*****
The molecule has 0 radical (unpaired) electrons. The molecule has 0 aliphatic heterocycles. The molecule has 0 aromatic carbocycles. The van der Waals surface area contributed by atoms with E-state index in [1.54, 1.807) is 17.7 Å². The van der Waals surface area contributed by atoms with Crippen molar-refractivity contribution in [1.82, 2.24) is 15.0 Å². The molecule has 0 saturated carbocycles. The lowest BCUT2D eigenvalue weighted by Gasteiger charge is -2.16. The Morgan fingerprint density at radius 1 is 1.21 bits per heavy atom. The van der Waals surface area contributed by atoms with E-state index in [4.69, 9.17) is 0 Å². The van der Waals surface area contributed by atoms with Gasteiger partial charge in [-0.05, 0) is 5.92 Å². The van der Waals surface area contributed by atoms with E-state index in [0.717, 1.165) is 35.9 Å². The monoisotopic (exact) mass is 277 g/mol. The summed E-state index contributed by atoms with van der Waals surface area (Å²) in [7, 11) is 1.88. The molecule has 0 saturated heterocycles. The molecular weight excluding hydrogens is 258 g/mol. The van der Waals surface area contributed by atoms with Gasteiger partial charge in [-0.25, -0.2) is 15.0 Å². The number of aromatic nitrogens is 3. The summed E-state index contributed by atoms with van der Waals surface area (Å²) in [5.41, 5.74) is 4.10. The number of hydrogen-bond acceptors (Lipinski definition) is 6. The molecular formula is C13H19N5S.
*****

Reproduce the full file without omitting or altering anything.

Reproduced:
The molecule has 0 radical (unpaired) electrons. The molecule has 0 aliphatic heterocycles. The molecule has 0 aromatic carbocycles. The van der Waals surface area contributed by atoms with E-state index in [1.54, 1.807) is 17.7 Å². The van der Waals surface area contributed by atoms with Crippen molar-refractivity contribution in [1.82, 2.24) is 15.0 Å². The molecule has 0 saturated carbocycles. The lowest BCUT2D eigenvalue weighted by Gasteiger charge is -2.16. The Morgan fingerprint density at radius 1 is 1.21 bits per heavy atom. The van der Waals surface area contributed by atoms with E-state index in [4.69, 9.17) is 0 Å². The van der Waals surface area contributed by atoms with Gasteiger partial charge in [-0.05, 0) is 5.92 Å². The van der Waals surface area contributed by atoms with E-state index in [0.717, 1.165) is 35.9 Å². The monoisotopic (exact) mass is 277 g/mol. The summed E-state index contributed by atoms with van der Waals surface area (Å²) in [7, 11) is 1.88. The molecule has 0 saturated heterocycles. The molecular weight excluding hydrogens is 258 g/mol. The van der Waals surface area contributed by atoms with Gasteiger partial charge in [-0.25, -0.2) is 15.0 Å². The number of aromatic nitrogens is 3. The summed E-state index contributed by atoms with van der Waals surface area (Å²) in [5.41, 5.74) is 4.10. The number of hydrogen-bond acceptors (Lipinski definition) is 6. The molecular formula is C13H19N5S.